South Africa: New era of TV consumption

Broadcast

Viewership of linear TV is growing strong every year with traditional TV channels dominating online TV viewing, according to a study conducted across 10 countries in the Central Eastern Europe Middle East Africa (CEEMEA) region by Discovery Networks in co-operation with The Future Foundation. 

The report surveyed 5,000 TV viewers across Bulgaria, Czech Republic, Hungary, Poland, Romania, Russia, South Africa, Turkey, Ukraine and UAE in addition to in-depth interviews with an expert, industry panel.

In the study, which was revealed to South African media on 13 November in Johannesburg, Discovery Networks International's John Honeycutt is quoted as saying:‚"Due to technology constraints, we are still a long way from connected devices being preferential to traditional linear channels across large parts of the world".

As per the study, recent statistics from UK regulator OFCOM's International Communications Market report show how TV viewing per person is rising in many countries'"The television set will continue to innovate and up its game in response to smaller screens to maintain this central place which it is uniquely positioned to enjoy," it states.

The Discovery study stresses that ‚"the TV set is not going to be expelled from the front rooms of CEEMEA viewers in favour of small screens and the broadcast schedule will not be abandoned in favour of online engagement. Instead there is a revolution in how viewers will engage with content and a glimpse in a future of more personalised, tailored access to programming."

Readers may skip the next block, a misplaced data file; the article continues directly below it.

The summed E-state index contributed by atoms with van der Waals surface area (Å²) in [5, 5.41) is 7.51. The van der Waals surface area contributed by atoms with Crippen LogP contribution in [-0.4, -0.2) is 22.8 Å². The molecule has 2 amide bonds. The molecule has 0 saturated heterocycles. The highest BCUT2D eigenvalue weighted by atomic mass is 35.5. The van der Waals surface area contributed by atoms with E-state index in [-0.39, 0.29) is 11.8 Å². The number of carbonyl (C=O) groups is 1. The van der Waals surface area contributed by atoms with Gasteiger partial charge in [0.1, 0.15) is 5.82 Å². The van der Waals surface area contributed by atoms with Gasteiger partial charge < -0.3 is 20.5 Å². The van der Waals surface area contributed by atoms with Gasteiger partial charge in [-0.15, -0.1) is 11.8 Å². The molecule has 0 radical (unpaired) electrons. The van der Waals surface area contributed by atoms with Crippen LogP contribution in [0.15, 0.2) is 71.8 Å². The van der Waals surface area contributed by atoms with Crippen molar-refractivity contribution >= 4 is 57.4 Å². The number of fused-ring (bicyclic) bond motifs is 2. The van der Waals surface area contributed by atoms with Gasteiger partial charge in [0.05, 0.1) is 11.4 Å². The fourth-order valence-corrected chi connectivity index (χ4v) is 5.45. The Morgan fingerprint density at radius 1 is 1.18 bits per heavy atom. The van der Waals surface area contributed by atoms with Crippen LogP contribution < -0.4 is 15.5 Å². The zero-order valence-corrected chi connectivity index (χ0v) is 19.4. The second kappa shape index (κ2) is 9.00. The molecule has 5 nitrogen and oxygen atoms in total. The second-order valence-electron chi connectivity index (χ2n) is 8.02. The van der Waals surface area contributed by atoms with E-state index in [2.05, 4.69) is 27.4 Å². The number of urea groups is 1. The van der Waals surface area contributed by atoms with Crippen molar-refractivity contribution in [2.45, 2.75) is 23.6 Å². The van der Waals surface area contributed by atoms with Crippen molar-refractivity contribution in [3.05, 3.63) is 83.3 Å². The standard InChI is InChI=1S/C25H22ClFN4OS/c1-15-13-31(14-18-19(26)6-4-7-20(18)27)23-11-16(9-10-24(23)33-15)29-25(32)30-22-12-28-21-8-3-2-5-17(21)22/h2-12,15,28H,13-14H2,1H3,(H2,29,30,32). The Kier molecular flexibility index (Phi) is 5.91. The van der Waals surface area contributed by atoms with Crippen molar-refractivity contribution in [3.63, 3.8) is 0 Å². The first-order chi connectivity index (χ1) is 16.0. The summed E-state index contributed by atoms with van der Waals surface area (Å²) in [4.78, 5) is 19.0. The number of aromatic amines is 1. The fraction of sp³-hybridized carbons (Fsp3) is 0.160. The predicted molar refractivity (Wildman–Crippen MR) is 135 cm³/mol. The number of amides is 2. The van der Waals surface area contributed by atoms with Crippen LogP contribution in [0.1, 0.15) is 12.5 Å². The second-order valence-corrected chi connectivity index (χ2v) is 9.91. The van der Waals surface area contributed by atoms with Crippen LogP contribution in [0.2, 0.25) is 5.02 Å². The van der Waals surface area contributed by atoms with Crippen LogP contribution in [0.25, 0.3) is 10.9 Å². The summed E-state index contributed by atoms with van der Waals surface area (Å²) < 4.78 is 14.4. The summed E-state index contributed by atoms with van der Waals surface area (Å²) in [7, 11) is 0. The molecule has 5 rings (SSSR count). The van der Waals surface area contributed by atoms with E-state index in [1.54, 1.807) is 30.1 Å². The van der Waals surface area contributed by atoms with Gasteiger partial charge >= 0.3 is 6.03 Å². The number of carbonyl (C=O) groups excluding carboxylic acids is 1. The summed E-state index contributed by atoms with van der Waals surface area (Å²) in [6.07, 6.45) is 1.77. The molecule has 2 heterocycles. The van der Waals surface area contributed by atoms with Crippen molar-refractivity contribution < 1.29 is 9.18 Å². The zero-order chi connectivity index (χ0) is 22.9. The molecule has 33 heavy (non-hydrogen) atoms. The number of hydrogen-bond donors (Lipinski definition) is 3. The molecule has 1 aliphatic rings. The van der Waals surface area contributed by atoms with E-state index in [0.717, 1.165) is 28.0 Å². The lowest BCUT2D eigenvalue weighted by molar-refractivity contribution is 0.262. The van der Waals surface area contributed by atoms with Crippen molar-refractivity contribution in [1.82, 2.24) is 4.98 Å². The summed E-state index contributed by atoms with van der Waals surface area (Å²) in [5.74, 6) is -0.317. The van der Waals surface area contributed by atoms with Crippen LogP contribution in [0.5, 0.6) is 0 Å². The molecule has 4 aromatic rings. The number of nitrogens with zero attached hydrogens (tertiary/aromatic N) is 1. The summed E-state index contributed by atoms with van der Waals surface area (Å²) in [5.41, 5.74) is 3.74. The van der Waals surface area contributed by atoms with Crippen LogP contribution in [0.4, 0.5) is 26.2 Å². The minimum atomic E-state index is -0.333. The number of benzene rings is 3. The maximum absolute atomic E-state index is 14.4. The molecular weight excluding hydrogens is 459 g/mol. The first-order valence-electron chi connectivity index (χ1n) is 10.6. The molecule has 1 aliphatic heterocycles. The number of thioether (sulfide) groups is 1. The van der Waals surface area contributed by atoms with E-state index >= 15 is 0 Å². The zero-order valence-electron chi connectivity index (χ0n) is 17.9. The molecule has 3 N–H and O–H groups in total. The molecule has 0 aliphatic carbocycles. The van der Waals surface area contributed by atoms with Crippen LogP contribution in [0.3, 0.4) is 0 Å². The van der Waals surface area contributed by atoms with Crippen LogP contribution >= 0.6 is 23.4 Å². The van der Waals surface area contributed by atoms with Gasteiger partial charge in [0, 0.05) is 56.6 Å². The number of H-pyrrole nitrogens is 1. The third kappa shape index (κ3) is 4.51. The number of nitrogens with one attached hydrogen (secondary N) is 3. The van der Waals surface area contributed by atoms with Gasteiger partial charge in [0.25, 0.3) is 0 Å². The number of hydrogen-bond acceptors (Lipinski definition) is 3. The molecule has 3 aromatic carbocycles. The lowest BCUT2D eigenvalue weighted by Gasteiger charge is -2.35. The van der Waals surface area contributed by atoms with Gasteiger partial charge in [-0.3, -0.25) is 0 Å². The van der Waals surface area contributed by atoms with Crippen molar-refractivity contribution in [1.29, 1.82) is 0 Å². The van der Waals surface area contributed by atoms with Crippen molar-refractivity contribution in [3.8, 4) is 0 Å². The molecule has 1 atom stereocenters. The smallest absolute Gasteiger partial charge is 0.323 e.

The Internet and social media are not disruptive influences to TV, according to the study, rather they can help stimulate greater engagement with TV. ‚ Many early adopters in CEEMEA already engage in media meshing ‚ using a second medium alongside the first to improve their enjoyment of a TV show. This can be leveraged both by live event TV, which invites a social media overlay and by high quality, high attention TV that can engage the viewer online after the TV experience.‚

Other findings of the study include:

The vast majority in CEEMEA watch most of their TV as it is broadcast "but there is palpable demand for off-schedule programming, allowing viewers to watch what they want when they want, rather than adhering to a broadcast schedule. Technological advances will boost the development of this trend.

Choice management is a growing concern, with the result that many find it difficult to choose what to watch. 

There is interest in a TV maximising service to recommend TV shows to viewers based on their preferences and TV viewing history. Sixty-six percent of the South Africans surveyed would be interested in a device or service that could automatically record TV shows that might be of interest.

There is scope for media snacking ‚"bite-sized content and potential exists for some new kinds of short-form content to sit alongside long-form.

At present many in CEEMEA watch TV online but it is the younger generation who are really starting to move away from the broadcast schedule and make use of on-demand TV viewing habits.

In some CEEMEA markets there is a lot of interest in a device / service that allows you to access TV content wherever you are. Sixty-one percent in South Africa are interested in this. 

Portable devices could help TV content fill moments of what used to be dead time for viewers. This is the trend of Smart Boredom – using smartphones, tablets and other devices to fill moments when we used to be bored.

Mobile devices / second screens will encourage new approaches to consuming TV content. They will enable two typologies of TV viewing in particular: the tourist and the enthusiast.

Peer-to-peer and expert recommendation, reviews and social and cultural capital have all come to the forefront of the connected generation, giving rise to an increase in Social TV.